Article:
Living in Belgium with most of my family still back in Canada means that each year I’m guaranteed at least two long-haul flights. Combined with our general love of travelling has meant a lot of flying on the books! Last year alone I made 4 big long-haul trips some with multiple legs. Maybe not travel-blogger status but still a challenge nonetheless!
If I can be allowed to complain about one thing (not that I want to complain about amazing travel opportunities at all!) it is the fact that most return flights from North America to Europe for me are red-eye flights. There’s only one direct flight a day from Toronto to Brussels and it’s an overnight one. Unless I want to get creative with stopovers and add hours to my journey, my hands are a bit tied; and it’s these overnight flights that routinely take a lot out of me.
I struggle with some anxiety when flying, and I’ve had flights where it has prevented me from being able to get any sleep in – even once on a flight where I was able to use travel points for a free business class upgrade.
I’m not a pro yet at coming off these flights in tip-top condition, but below are some of the strategies I take to relax onboard and nourish my body as best as possible.
Hydrate, hydrate, hydrate!
This one cannot come as a surprise, as it’s part of every single article already written on this topic! But it is seriously true, and I still find it amazing how many people don’t drink water on flights. I’ve sat next to people who have only knocked back coffee or wine the entire trip and I can only imagine how they must have felt after the flight ended. Recently I sat next to a young man who drank nothing and didn’t get up once to go to the washroom during an 8-hour flight!
Our body mass is 55-60% water, and it plays a huge role in a whole host of different bodily functions and processes. Flying is extremely dehydrating, and if you become even just 2% dehydrated you can already start to feel fatigued. Other signs of early stage dehydration include anxiety and irritability, headaches, muscle cramps, and cravings.
You might not know, but you can actually bring your own water bottle through security as long as it’s empty. Most airports have water fountains where you can fill up before your flight – so you can’t use the crazy price of water in airports as an excuse not to get your H2O on!
BYOT (bring your own tea)
One of my Christmas presents this year (to myself!) was a thermal tumbler that boasts keeping drinks hot for 12 hours and cold for 24. I was skeptical, but it really does work! So in addition to my water bottle, I also brought my thermos with me as carry-on and got it filled up at a kiosk with an herbal tea before boarding. Just be sure to grab an herbal, non-caffeinated tea as caffeine is a diuretic and could do you more harm than good while flying.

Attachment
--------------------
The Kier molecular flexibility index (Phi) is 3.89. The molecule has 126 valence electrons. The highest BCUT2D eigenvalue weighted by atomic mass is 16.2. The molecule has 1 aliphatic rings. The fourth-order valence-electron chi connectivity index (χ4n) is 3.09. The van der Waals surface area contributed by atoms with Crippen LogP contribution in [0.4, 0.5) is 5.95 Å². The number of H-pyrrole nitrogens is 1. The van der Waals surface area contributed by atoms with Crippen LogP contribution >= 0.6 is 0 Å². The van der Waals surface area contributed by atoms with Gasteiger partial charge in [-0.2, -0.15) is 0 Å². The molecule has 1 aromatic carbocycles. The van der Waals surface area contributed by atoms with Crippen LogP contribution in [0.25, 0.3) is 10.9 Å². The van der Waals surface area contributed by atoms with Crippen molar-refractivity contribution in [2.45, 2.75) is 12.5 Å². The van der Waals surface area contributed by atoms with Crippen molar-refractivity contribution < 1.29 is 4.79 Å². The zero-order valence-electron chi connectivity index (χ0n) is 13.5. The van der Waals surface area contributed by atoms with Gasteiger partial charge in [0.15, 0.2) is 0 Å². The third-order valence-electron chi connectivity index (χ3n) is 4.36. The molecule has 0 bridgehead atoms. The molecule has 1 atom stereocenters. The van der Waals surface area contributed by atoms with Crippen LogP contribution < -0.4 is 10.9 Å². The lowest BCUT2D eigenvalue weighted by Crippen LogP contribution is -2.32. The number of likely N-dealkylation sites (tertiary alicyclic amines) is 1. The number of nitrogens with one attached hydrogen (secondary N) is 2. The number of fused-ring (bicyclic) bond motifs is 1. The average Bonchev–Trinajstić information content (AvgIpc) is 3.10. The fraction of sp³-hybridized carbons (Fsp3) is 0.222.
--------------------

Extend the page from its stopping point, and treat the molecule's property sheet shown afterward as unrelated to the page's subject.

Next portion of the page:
Once on the flight, I kept the cup provided with dinner and poured myself cups of tea throughout the journey. This was key, as the thermos kept the tea so hot that it would have burned my mouth to drink directly from the bottle!
Keep up your night-time routine
On an overnight journey I try my best to wind down and get some sleep in. Going through my regular night-time routine plays a big part in getting my system to make that transition. After the dinner is cleared away, I’ll head to the bathroom and do my usual thing: cleanse my face and brush my teeth (with my own water!), and most importantly, apply a good portion of skin cream.
I use a simple cream made from olive oil, shea butter, and essential oils (either lavender or lemongrass). These oils help nourish and hydrate the skin, but are also antimicrobial and have really helped me stop getting travel zits during the flight! The essential oils trigger my brain that it’s time for bed, not to mention their innate relaxing qualities. A super simple hack for this would be to fill a small travel-sized container with coconut oil and apply this to your face instead.
Then I head back to my seat, get comfy with a thick pair of cabin socks, put on an eye mask, and settle down for the “night”! If I’m sitting in the aisle, I also make sure to let my seatmate know that I’m planning on sleeping so they can also get out for a stretch before settling in and hopefully not disturb me mid-sleep.
If I’m feeling particularly anxious, I’ll get out my meditation app and meditate before trying to sleep. I’ll do a 10-15 minute meditation that focuses on the breath and guides you in relaxing each part of your body. It can really help decrease my stress levels and calm my brain down in order to actually fall asleep.
Use white noise
In addition to the eye mask, I use to also wear earplugs while sleeping on a plane. But while they dim the noise around you, it doesn’t block everything out; not to mention I find them really uncomfortable after awhile. What I have started doing instead is popping in my ear buds and putting on some white noise. In addition to the meditations on the Calm app they have a great selection of different noises you can listen to non-stop. For me, I have gotten my best airplane sleep while listening to the sound of rain.
Those are my favourite flying habits! How do you manage red-eye flights, any tricks I should be adding to my repertoire?